Selling a home is, if nothing else, an incredibly personal and intimate experience. This is often a transference of real property, but also a passing of the torch in a manner of speaking. Every house carries with it an energy and history – the pencil marks on the doorframe that mark the passing of years as a child grows and matures….the counter where grandma mashed potatoes for every Thanksgiving over the past 15 years…the corner of the hall where the baby took a magic marker to your freshly painted wall. Years of memory, both good and bad, all imbued with love and hope into these 4 walls.
That being said, the selling of a home is also a transaction – an exchange of money for goods – in this case, 4 physical walls and all the pieces and parts in between. Often, this is the most important purchase in the life of a young family. On the other hand, a successful sale could mean the difference between a safe retirement for a homeowner, or the looming fear of financial struggle for years to come. Both of these circumstances are too important to both parties, financial and emotionally, to be taken lightly.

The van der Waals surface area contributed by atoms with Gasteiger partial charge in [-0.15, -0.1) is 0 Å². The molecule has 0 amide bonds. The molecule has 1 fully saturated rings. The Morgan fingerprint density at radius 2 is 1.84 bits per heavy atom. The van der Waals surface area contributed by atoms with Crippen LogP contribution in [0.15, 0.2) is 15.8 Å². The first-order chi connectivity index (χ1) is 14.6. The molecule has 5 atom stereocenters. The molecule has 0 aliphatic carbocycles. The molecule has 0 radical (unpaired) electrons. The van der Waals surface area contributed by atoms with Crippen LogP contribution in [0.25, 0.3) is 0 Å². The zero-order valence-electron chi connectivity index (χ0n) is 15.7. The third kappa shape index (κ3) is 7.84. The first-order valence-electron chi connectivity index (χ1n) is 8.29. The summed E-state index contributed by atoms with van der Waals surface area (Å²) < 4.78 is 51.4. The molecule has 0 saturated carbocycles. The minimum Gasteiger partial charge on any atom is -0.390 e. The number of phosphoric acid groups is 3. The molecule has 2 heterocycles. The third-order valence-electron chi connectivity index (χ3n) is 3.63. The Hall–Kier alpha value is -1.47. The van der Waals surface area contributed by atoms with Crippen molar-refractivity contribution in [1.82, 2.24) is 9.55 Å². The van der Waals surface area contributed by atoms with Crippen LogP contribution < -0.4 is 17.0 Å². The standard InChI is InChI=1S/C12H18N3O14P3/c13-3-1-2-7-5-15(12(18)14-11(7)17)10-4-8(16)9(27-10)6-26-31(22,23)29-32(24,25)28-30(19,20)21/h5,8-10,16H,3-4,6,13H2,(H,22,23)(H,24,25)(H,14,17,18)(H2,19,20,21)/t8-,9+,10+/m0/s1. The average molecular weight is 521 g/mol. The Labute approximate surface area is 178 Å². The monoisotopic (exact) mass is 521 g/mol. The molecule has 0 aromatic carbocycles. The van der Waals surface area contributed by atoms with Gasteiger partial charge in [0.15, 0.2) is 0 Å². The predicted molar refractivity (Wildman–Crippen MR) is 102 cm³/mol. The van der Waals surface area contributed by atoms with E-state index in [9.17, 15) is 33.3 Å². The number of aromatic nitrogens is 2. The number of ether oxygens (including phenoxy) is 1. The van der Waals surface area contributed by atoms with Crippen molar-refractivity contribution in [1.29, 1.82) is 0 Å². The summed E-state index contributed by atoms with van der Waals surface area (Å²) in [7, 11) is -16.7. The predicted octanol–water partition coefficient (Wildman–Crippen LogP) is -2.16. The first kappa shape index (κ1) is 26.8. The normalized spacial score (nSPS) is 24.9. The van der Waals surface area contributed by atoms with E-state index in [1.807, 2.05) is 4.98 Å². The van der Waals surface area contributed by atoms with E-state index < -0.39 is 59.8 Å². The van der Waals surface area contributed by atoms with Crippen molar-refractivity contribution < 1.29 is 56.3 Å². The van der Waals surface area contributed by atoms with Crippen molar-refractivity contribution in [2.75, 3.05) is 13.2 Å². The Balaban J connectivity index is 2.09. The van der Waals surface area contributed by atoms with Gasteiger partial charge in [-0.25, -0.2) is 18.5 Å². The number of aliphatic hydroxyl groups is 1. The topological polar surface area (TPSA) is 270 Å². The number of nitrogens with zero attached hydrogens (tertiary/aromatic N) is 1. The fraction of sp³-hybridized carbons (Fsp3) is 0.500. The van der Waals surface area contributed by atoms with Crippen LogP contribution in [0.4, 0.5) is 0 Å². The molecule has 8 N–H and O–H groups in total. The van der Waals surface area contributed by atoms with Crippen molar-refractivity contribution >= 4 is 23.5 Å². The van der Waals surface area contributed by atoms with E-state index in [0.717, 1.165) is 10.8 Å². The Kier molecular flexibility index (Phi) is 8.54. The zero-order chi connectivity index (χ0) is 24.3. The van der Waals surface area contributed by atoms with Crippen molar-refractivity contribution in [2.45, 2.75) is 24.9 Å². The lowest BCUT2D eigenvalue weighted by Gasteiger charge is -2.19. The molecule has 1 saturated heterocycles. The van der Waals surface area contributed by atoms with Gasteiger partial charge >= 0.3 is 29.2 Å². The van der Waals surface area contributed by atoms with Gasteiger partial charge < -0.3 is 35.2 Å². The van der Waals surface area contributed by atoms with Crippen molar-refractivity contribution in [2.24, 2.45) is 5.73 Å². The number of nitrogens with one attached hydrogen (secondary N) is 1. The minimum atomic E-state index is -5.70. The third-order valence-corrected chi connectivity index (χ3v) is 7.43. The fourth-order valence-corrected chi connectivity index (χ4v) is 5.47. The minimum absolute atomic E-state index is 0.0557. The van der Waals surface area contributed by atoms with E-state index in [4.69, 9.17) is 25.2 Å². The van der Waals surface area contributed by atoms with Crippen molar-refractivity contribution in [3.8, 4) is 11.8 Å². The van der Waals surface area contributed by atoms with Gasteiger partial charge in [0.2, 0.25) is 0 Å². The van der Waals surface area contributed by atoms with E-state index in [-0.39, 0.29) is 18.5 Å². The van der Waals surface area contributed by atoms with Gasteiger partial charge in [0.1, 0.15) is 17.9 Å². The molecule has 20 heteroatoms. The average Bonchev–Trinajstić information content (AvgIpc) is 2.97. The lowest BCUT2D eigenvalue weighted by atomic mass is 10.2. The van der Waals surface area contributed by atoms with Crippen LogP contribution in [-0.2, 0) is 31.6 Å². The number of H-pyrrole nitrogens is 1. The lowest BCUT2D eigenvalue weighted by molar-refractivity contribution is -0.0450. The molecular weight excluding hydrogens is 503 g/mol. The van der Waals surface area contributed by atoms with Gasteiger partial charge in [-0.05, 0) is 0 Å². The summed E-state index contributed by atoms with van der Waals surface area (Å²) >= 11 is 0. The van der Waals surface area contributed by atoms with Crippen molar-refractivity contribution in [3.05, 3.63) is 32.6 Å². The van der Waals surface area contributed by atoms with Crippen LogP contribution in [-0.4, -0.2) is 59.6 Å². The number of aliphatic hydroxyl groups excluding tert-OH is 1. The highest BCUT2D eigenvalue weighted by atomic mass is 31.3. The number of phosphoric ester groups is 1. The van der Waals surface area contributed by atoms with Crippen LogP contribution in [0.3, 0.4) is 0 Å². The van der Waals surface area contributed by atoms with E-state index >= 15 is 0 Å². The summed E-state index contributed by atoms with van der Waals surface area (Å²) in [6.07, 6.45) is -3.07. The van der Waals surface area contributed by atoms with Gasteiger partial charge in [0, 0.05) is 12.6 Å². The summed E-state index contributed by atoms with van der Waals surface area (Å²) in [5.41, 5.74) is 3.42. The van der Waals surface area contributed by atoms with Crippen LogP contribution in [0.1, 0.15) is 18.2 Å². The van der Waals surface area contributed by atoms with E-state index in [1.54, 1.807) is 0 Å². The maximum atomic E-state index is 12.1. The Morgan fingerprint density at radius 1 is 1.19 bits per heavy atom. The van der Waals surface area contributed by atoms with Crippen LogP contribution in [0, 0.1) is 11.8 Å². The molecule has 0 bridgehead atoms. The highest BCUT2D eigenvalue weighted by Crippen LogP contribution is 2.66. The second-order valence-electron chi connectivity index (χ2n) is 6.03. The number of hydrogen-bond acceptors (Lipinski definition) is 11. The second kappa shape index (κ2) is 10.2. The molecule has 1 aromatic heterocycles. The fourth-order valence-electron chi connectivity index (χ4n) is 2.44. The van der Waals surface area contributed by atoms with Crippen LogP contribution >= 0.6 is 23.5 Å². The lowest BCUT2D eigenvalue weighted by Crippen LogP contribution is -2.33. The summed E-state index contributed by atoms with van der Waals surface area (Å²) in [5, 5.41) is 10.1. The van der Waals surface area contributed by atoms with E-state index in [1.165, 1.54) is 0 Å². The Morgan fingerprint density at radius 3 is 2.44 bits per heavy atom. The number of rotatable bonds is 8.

Given this precarious balance of practical housing need and the emotional desire for the transference of a HOME in the true sense of the word, I would encourage all those who buy and sell to find the most human approach to the experience – to walk a mile in another’s proverbial shoes, so to speak. Offers to purchase made in generosity, negotiations in good faith and a little understanding of the predicaments of the other side. Transactions born of positive beginnings result in the strongest sense of belonging – and karma likes to see to it that we get what we give in this world.
Happy Thanksgiving, everyone – to all my friends, clients and their families, from this very grateful NJ Realtor. Looking forward to our continued relationship and all the success in the world to you.
The “Ugly Duckling” Phase